Despite a long-standing healthcare initiative to address the issue, people belonging to racial minority groups are less likely to undergo ophthalmologic testing than white people, according to a report presented at the American Glaucoma Society’s 22nd Annual Meeting. Previous studies have shown a higher prevalence of open-angle glaucoma in patients belonging to racial minority groups than whites.
People older than 40 years with atleast 1 year of continuous insurance coverage were included in the analysis. The researchers used these findings to assess black, white, Hispanic, and Asian American male and female cohorts. The records of 149,018 people with open-angle glaucoma were analyzed. Mean age was 61.3 years, 118,062 were white, 15,905 were black, 9376 were Hispanic, 4350 were Asian, and 53.8% were women.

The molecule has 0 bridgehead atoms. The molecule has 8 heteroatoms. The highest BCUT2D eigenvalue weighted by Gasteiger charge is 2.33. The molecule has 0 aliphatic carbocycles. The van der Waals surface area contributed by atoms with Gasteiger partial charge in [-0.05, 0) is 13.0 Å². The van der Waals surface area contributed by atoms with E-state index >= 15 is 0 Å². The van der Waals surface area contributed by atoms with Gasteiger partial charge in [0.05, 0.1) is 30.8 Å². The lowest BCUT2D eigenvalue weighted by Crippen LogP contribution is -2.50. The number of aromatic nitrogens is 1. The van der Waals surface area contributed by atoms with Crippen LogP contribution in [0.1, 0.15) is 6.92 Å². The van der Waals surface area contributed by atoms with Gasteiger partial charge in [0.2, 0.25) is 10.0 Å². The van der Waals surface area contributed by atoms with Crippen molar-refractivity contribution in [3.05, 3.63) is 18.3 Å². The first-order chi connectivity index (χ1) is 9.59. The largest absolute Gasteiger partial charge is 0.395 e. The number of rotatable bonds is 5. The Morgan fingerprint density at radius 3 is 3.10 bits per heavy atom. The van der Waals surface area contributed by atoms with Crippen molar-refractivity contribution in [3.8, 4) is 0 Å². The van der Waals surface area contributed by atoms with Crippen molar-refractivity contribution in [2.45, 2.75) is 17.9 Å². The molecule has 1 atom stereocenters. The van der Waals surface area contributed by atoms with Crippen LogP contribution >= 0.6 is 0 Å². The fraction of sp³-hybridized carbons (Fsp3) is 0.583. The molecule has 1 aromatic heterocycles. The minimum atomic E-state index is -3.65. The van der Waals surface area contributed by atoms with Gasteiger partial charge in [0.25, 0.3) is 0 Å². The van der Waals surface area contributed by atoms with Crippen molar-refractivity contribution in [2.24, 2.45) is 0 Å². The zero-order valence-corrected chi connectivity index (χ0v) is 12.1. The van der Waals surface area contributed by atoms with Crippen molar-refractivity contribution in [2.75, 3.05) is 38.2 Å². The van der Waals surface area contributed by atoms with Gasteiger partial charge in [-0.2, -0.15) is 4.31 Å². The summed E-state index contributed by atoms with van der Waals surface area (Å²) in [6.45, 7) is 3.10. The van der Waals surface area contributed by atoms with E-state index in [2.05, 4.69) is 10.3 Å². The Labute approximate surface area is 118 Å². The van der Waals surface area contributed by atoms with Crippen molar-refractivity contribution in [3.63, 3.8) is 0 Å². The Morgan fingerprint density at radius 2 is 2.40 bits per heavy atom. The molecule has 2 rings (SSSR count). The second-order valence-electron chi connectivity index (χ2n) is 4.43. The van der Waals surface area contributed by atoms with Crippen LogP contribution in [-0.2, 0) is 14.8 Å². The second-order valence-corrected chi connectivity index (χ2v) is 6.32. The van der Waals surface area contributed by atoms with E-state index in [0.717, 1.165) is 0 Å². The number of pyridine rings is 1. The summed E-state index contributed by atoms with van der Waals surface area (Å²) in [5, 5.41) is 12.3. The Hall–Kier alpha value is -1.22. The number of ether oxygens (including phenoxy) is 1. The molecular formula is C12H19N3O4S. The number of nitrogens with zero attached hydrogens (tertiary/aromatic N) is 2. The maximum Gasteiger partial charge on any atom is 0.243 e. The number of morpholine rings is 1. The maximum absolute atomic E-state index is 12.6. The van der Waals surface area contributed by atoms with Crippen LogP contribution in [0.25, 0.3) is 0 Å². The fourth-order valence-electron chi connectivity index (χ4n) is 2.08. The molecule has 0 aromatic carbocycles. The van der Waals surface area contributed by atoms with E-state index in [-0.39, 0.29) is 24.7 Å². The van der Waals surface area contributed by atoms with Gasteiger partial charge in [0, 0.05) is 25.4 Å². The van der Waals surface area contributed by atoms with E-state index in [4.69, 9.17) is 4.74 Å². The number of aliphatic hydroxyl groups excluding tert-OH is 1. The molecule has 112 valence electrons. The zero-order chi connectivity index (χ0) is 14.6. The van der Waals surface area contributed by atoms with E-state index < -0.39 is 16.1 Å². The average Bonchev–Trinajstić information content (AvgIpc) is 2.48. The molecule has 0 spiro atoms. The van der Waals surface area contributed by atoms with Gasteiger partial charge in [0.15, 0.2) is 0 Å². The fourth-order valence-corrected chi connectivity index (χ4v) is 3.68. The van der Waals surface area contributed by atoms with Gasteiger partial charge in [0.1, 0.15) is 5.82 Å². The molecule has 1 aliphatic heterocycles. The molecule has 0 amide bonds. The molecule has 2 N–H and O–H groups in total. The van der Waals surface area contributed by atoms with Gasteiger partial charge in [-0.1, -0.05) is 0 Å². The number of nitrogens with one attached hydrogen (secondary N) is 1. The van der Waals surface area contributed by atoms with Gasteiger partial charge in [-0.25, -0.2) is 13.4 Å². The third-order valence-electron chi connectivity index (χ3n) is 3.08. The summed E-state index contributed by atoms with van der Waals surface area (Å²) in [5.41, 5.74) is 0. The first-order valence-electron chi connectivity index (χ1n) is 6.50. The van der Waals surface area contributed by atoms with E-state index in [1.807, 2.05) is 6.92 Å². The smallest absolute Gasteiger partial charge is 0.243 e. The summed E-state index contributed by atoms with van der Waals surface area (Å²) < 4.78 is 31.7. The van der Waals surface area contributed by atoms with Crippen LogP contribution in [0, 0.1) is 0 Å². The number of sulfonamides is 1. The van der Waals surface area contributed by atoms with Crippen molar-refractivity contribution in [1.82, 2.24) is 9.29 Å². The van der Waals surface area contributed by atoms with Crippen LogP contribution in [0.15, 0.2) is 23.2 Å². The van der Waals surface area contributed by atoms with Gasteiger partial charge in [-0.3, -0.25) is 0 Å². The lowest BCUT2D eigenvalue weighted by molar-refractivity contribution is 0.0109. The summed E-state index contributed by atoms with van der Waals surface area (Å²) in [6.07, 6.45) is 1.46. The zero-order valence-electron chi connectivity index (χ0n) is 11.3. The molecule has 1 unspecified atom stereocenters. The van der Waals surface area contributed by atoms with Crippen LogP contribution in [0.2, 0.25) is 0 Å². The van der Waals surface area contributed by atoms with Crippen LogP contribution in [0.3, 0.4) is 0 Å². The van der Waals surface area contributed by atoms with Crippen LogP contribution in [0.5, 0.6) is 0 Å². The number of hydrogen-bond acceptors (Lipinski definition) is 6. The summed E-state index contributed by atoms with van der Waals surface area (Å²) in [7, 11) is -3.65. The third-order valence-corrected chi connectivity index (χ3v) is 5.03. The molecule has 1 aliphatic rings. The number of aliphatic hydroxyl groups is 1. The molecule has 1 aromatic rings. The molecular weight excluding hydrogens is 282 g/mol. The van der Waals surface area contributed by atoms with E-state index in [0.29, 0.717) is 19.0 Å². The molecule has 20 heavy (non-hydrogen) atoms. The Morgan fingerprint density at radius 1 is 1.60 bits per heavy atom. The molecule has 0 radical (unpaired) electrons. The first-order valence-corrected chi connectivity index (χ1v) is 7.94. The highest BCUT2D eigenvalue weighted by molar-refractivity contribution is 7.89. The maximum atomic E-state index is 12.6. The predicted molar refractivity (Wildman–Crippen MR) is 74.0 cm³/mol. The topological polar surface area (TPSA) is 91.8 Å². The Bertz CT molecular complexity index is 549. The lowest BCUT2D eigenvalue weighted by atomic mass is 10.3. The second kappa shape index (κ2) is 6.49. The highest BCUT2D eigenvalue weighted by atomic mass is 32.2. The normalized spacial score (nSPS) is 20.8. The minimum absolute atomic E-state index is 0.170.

The odds of undergoing visual field testing actually decreased for all racial groups, including whites, from 2001 to 2009, with the largest decreases among Hispanic men (63%) and women (57%). The smallest decrease was among Asian men. In comparison. the odds of undergoing other ocular imaging increased for all groups, increasing the most for black men and women (173%) and the least for Hispanic women (77%). For fundus photography, Hispanic women faired worse than their white counterparts.